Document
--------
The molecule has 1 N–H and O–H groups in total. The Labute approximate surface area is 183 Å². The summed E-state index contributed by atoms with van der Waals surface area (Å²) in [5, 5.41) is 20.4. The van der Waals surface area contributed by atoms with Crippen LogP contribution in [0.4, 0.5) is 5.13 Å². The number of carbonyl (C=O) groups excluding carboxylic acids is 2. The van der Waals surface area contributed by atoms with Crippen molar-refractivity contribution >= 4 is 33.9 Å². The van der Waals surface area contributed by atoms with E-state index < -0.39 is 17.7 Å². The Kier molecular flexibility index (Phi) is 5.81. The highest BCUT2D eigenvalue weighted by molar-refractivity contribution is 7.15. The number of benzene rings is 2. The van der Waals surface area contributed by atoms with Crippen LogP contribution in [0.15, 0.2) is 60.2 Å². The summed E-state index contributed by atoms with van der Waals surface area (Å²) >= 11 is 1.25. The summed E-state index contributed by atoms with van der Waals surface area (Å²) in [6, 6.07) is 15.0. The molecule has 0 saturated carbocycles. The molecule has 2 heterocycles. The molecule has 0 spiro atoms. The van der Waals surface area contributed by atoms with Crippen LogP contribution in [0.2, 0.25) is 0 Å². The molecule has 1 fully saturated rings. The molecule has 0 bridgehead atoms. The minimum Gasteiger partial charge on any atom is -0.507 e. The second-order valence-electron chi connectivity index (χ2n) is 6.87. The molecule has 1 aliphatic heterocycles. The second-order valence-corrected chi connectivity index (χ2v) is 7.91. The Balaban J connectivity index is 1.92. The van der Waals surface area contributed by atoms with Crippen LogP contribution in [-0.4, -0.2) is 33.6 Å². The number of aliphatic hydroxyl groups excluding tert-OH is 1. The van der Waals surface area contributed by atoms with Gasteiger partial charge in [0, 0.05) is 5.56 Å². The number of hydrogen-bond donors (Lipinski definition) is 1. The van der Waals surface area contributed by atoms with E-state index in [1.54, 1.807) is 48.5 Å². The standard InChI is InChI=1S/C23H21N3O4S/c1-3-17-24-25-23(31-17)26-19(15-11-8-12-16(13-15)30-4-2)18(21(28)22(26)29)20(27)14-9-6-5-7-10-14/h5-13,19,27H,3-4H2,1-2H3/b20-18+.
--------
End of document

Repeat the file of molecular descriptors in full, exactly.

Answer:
The molecule has 1 N–H and O–H groups in total. The Labute approximate surface area is 183 Å². The summed E-state index contributed by atoms with van der Waals surface area (Å²) in [5, 5.41) is 20.4. The van der Waals surface area contributed by atoms with Crippen LogP contribution in [0.4, 0.5) is 5.13 Å². The number of carbonyl (C=O) groups excluding carboxylic acids is 2. The van der Waals surface area contributed by atoms with Crippen molar-refractivity contribution >= 4 is 33.9 Å². The van der Waals surface area contributed by atoms with E-state index < -0.39 is 17.7 Å². The Kier molecular flexibility index (Phi) is 5.81. The highest BCUT2D eigenvalue weighted by molar-refractivity contribution is 7.15. The number of benzene rings is 2. The van der Waals surface area contributed by atoms with Crippen LogP contribution in [0.15, 0.2) is 60.2 Å². The summed E-state index contributed by atoms with van der Waals surface area (Å²) >= 11 is 1.25. The summed E-state index contributed by atoms with van der Waals surface area (Å²) in [6, 6.07) is 15.0. The molecule has 0 saturated carbocycles. The molecule has 2 heterocycles. The molecule has 0 spiro atoms. The van der Waals surface area contributed by atoms with Crippen LogP contribution in [0.2, 0.25) is 0 Å². The molecule has 1 fully saturated rings. The molecule has 0 bridgehead atoms. The minimum Gasteiger partial charge on any atom is -0.507 e. The second-order valence-electron chi connectivity index (χ2n) is 6.87. The molecule has 1 aliphatic heterocycles. The second-order valence-corrected chi connectivity index (χ2v) is 7.91. The Balaban J connectivity index is 1.92. The van der Waals surface area contributed by atoms with Crippen LogP contribution in [-0.4, -0.2) is 33.6 Å². The number of aliphatic hydroxyl groups excluding tert-OH is 1. The van der Waals surface area contributed by atoms with Gasteiger partial charge in [0, 0.05) is 5.56 Å². The number of hydrogen-bond donors (Lipinski definition) is 1. The van der Waals surface area contributed by atoms with E-state index in [1.54, 1.807) is 48.5 Å². The standard InChI is InChI=1S/C23H21N3O4S/c1-3-17-24-25-23(31-17)26-19(15-11-8-12-16(13-15)30-4-2)18(21(28)22(26)29)20(27)14-9-6-5-7-10-14/h5-13,19,27H,3-4H2,1-2H3/b20-18+.